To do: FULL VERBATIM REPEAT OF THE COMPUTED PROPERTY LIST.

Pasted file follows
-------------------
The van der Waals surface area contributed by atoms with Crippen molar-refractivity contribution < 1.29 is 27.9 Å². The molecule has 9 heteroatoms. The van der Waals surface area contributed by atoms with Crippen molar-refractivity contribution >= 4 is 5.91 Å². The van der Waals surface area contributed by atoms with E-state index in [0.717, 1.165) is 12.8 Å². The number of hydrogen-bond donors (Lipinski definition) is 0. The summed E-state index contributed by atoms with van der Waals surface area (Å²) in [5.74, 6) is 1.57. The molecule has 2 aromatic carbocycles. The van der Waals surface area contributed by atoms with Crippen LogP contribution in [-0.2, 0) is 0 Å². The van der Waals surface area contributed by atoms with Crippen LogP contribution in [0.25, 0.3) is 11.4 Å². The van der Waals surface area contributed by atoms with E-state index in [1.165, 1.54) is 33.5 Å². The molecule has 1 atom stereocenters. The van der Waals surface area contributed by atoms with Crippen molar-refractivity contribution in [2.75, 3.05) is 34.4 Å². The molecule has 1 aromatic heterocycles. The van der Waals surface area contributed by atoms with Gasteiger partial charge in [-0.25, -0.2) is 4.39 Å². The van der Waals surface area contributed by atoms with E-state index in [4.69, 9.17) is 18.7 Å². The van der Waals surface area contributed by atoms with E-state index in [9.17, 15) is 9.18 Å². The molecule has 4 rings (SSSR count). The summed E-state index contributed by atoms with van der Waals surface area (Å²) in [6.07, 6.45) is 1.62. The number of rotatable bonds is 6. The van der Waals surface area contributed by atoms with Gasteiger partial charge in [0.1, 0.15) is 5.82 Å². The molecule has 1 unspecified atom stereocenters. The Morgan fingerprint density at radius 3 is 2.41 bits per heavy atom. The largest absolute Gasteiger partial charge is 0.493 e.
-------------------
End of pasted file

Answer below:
The van der Waals surface area contributed by atoms with Crippen molar-refractivity contribution < 1.29 is 27.9 Å². The molecule has 9 heteroatoms. The van der Waals surface area contributed by atoms with Crippen molar-refractivity contribution >= 4 is 5.91 Å². The van der Waals surface area contributed by atoms with E-state index in [0.717, 1.165) is 12.8 Å². The number of hydrogen-bond donors (Lipinski definition) is 0. The summed E-state index contributed by atoms with van der Waals surface area (Å²) in [5.74, 6) is 1.57. The molecule has 2 aromatic carbocycles. The van der Waals surface area contributed by atoms with Crippen LogP contribution in [-0.2, 0) is 0 Å². The van der Waals surface area contributed by atoms with Crippen LogP contribution in [0.25, 0.3) is 11.4 Å². The van der Waals surface area contributed by atoms with E-state index in [1.165, 1.54) is 33.5 Å². The molecule has 1 atom stereocenters. The van der Waals surface area contributed by atoms with Crippen molar-refractivity contribution in [2.75, 3.05) is 34.4 Å². The molecule has 1 aromatic heterocycles. The van der Waals surface area contributed by atoms with Gasteiger partial charge in [-0.25, -0.2) is 4.39 Å². The van der Waals surface area contributed by atoms with E-state index in [4.69, 9.17) is 18.7 Å². The van der Waals surface area contributed by atoms with E-state index in [9.17, 15) is 9.18 Å². The molecule has 4 rings (SSSR count). The summed E-state index contributed by atoms with van der Waals surface area (Å²) in [6.07, 6.45) is 1.62. The number of rotatable bonds is 6. The van der Waals surface area contributed by atoms with Gasteiger partial charge in [0.1, 0.15) is 5.82 Å². The molecule has 1 unspecified atom stereocenters. The Morgan fingerprint density at radius 3 is 2.41 bits per heavy atom. The largest absolute Gasteiger partial charge is 0.493 e.